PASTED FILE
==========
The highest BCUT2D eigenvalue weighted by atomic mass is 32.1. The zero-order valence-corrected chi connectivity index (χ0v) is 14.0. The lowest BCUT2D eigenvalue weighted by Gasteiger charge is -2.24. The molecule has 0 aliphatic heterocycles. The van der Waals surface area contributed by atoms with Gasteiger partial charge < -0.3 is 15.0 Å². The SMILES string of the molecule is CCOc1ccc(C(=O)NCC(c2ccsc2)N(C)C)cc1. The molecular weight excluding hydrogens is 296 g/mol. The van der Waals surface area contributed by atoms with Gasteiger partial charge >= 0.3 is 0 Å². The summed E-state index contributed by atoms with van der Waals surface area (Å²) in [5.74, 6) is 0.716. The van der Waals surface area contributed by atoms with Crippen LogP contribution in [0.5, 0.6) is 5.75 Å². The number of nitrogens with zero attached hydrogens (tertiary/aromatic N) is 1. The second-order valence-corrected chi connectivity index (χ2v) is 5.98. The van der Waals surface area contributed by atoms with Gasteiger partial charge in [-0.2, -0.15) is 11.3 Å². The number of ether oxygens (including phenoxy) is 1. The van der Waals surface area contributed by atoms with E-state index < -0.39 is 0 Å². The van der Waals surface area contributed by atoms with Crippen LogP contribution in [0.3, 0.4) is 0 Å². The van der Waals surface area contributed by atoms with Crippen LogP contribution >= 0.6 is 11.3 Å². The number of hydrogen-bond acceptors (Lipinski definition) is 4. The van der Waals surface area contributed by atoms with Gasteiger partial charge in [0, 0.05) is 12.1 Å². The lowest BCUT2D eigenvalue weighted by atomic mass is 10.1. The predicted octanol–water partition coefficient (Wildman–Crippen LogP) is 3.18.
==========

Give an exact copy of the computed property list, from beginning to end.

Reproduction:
The highest BCUT2D eigenvalue weighted by atomic mass is 32.1. The zero-order valence-corrected chi connectivity index (χ0v) is 14.0. The lowest BCUT2D eigenvalue weighted by Gasteiger charge is -2.24. The molecule has 0 aliphatic heterocycles. The van der Waals surface area contributed by atoms with Gasteiger partial charge < -0.3 is 15.0 Å². The SMILES string of the molecule is CCOc1ccc(C(=O)NCC(c2ccsc2)N(C)C)cc1. The molecular weight excluding hydrogens is 296 g/mol. The van der Waals surface area contributed by atoms with Gasteiger partial charge >= 0.3 is 0 Å². The summed E-state index contributed by atoms with van der Waals surface area (Å²) in [5.74, 6) is 0.716. The van der Waals surface area contributed by atoms with Crippen LogP contribution in [0.5, 0.6) is 5.75 Å². The number of nitrogens with zero attached hydrogens (tertiary/aromatic N) is 1. The second-order valence-corrected chi connectivity index (χ2v) is 5.98. The van der Waals surface area contributed by atoms with Gasteiger partial charge in [-0.2, -0.15) is 11.3 Å². The number of ether oxygens (including phenoxy) is 1. The van der Waals surface area contributed by atoms with E-state index < -0.39 is 0 Å². The van der Waals surface area contributed by atoms with Crippen LogP contribution in [0.3, 0.4) is 0 Å². The van der Waals surface area contributed by atoms with Crippen LogP contribution >= 0.6 is 11.3 Å². The number of hydrogen-bond acceptors (Lipinski definition) is 4. The van der Waals surface area contributed by atoms with Gasteiger partial charge in [0, 0.05) is 12.1 Å². The lowest BCUT2D eigenvalue weighted by atomic mass is 10.1. The predicted octanol–water partition coefficient (Wildman–Crippen LogP) is 3.18.